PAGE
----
David Cameron, Britain’s Prime Minister, must have been chuffed to be invited onto the treadmills for private talks with President Obama during last weekend’s G8 summit at Camp David.

For the British government, this tête-à-tête confirmed the enduring nature of the special relationship between Washington and London. It certainly would like those ties to be so important that they make up for Britain’s self-isolation from the European Union.

Nothing could be further from the truth. The importance of the Washington-London axis is waning. Otherwise Obama would be phoning Cameron regularly. Instead, it is Chancellor Angela Merkel to whom Obama talks a lot.

The fact is that Germany is more important to the United States than Britain. Germany is Europe’s largest and most successful economy. Germany is also the major player inside the European Union.

Over the past two years, Merkel has insisted that debt-ridden eurozone countries introduce tough austerity measures in return for receiving generous financial assistance from the EU’s bailout fund.

Nobody knows yet whether she will be proved right or wrong. But Obama does not like Merkel’s policies. Washington sees the need to balance the books, sort of.

But when growth in the eurozone countries, with the exception of Germany, is miserable, this has repercussions across the Atlantic, as Obama himself said last week.

For Obama, who is in the middle of his re-election campaign, less austerity and some stimulus measures in Europe would be very, very welcome. That is why he keeps trying to convince Merkel to adopt such a position.

Cameron, even though he is very close to Merkel, has no influence on the debate, though he wants to believe he can build bridges between Europe and the United States.

Last week, just before he set off for the G8 and NATO summits, he delivered a scathing attack on Europe’s handling of the euro crisis.

“The eurozone is at a crossroads,” he told business leaders. “It has to make up or it is looking at a potential break-up.”

Cameron then called on Europe to establish an effective firewall and well-capitalized and regulated banks. He also proposed a “system of fiscal burden sharing and supportive monetary policy across the eurozone or we are in uncharted territory which carries huge risk for everyone.”

Cameron has a similar reasoning to Obama’s: a weak eurozone will prolong Britain’s deep economic crisis because of the close trade ties.

The EU accounts for half of Britain’s overall exports of goods and services. Eight out of Britain’s ten main export markets are in the EU. As a result of this economic exchange, around 3.5 million jobs in Britain are linked to the export of goods and services to the EU, according to Britain’s Department for International Development.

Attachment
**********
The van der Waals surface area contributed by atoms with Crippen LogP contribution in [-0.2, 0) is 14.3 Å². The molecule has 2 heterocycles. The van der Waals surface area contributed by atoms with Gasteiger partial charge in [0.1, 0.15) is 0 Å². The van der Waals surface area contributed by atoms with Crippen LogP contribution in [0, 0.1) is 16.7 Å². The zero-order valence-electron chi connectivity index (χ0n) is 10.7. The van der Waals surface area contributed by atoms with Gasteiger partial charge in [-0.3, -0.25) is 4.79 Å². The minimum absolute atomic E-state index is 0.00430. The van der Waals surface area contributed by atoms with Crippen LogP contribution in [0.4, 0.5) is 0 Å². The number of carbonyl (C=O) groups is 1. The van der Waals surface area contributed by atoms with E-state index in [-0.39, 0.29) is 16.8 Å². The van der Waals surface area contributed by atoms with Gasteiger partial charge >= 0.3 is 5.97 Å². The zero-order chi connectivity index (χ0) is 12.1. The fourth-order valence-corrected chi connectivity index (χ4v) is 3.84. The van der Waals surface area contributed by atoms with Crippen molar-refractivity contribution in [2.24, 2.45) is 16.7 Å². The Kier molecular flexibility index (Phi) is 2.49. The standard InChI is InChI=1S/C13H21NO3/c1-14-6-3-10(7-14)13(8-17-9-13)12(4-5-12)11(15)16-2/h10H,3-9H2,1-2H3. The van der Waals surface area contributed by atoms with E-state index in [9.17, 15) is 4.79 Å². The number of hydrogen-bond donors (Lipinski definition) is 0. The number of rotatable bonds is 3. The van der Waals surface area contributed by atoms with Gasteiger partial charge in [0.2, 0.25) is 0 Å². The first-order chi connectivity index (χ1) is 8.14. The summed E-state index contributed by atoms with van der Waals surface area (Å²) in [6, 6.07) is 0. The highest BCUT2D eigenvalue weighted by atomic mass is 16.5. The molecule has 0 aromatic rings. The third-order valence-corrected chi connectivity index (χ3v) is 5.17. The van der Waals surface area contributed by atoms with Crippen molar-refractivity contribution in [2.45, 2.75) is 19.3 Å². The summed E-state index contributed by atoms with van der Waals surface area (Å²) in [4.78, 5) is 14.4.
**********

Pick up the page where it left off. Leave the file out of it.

The Bank of England, or Central Bank, however, has repeatedly said that Britain’s economic problems are not entirely caused by the eurozone crisis.

That may be true, but having more of a say in Europe would still help.

Cameron should not have stayed out from a EU-wide treaty change ...etc. (he didn't veto otherwise we'd have no changes to the treaty).

That is why Britain is less important to the United States these days: It is not, to quote a cliché, at the heart of the debate in Europe.

Aside from the euro issue, Britain has also lost a lot of its military value to the United States.

Britain is no longer a major military and security power. Its unequivocal support for the American-led war in Iraq and later, the war in Afghanistan, exposed the enormous strains on the British military, as it did on other armed forces.

The fact that Britain last year agreed on a special defense accord with France showed that Britain has neither the financial means nor political will to equip and sustain large armed forces. Military spending is being reduced by over 7 percent until 2015.

Britain will continue to maintain its nuclear weapons. But this policy is coming under increasing scrutiny as a recent hearing by the House of Commons Defense Committee confirmed.

Britain’s military decline worries the United States because Britain is not compensating for this decline by trying to persuade its European allies to make Europe stronger.

And even if it wanted to, it would find out how much its influence in Europe has diminished – precisely because much of that influence used to rest on Britain’s military might.

After all, it was Britain together with France that in 1999 pushed Europe to finally start planning for its own defense. They established “the Helsinki Headline Goal” in which the EU would be able to deploy up to 60,000 troops by 2003 and sustain them for a year.

Britain garnered much praise in Brussels for this initiative, even though reality fell way short of expectations. Eventually, frustrated by the lack of political will in other European capitals, Paris and London went their own way last year.

But Cameron did not realize that Obama wants a Europe that is stronger across the board with Britain influencing it strategically.

To put it unkindly, especially in the light of the treadmill rendez-vous: Britain’s Prime Minister just does not seem to be up to speed.